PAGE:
It is one of the most awesome sights in nature, but it takes a lot of suffering and luck to see it.
I have been lucky enough to see the Aurora Borealis, or northern lights, several times in Alaska, but in general, watching the lights is less about awe and more about suffering, frustration and failure.
In order to see the northern lights, the conditions must be perfect. It has to be clear, dark, and there must be solar activity since the phenomenon is a result of charged particles from the sun striking the Earth’s atmosphere. I’ve spent many nights suffering in extreme cold, camera mounted on tripod, looking expectantly to the north as hungry animals stirred around me, waiting to see the phenomenon – and coming away with nothing but frostbite and a sleepless night.
Those boring nights waiting around for nothing did give me time to come up with these aurora viewing principles:
The Immutable Laws of Aurora Borealis Viewing
- When it is dark and the lights are active, it is cloudy.
When it is clear and dark, there is no solar activity.
Nights with an aurora forecast of ACTIVE OR EXTREME result in a dud so you stay up all night for nothing.
Nights with an aurora forecast of LOW or MODERATE result in dazzling displays of light but you miss it since you are sleeping.
- When alone in the wilderness waiting for the lights, wild animals (presumably wolves, bears, porcupines and the vicious arctic hare) will be stirring all around making you nervous and afraid and wishing you were with people.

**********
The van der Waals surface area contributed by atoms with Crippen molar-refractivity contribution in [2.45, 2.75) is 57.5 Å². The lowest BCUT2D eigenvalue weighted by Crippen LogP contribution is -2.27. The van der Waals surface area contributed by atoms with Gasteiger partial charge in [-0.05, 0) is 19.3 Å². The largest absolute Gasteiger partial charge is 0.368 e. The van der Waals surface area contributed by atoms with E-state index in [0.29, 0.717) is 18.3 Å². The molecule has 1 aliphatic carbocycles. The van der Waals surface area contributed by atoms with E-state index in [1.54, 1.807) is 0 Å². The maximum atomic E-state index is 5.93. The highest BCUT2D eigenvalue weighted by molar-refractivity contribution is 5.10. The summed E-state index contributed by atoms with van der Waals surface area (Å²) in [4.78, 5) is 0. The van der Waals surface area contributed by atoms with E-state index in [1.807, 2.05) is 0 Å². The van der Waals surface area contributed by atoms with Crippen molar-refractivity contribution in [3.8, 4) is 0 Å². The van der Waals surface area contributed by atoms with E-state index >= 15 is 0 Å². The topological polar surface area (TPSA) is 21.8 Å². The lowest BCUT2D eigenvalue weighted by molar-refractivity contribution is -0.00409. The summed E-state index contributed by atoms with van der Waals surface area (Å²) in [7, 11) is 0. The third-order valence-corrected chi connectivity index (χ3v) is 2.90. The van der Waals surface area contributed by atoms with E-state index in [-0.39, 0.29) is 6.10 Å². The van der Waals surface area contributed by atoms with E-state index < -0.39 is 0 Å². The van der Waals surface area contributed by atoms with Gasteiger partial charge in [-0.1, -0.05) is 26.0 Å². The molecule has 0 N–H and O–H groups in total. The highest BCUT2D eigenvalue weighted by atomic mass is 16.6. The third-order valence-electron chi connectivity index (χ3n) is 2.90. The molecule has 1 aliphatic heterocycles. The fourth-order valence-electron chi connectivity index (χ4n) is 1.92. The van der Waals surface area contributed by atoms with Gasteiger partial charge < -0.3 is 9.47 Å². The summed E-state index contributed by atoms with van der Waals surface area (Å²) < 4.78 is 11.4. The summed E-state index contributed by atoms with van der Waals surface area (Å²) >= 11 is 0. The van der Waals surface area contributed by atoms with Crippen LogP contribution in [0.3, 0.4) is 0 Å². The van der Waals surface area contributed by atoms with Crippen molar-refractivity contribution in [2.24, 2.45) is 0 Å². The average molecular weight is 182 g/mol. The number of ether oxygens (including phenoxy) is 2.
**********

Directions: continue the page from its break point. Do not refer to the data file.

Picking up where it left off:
When watching the lights near a group of people, they will be trying to take photos with flash, talking incessantly, kissing loudly, getting drunk (and not sharing) and making you wish you were alone in the woods.
If the lights start to come out and you call your friends, the lights immediately go away and all your friends hate you for waking them up.
If the lights come out and you don’t call your friends, all your friends hate you the next day for not calling.
The coldest, most bitter of nights are reserved for northern light teasing, where the lights act as if they will come out and taunt you with a little taste, tempting you to stay up all night in hopes for something awesome, but end up giving you nothing, which is also a summary of my dating life before I was married.
- When committing to staying up late to see the lights your boss will have a pile of projects for you next day that will require concentration you don’t have since you didn’t sleep.
If you go to sleep and don’t watch the lights, it will be an incredible light show and no one will bother to call or text to let you know but everyone will rave about it at work the next day. Plus, everyone will be tired, sleepy and unproductive so you have to pick up the slack since no one slept the night before.
When you wake up to pee at night and look outside, you will catch the aurora in a lull of activity and go back to bed, even though just prior to and just after you looked outside the aurora was spectacular.
When you wake up to pee at night and look outside and see aurora activity, by the time you get dressed it will be gone.
All the hot chocolate will be gone when you get home.
When you get a nice night of Aurora it will be a full moon and thus diminish your photography.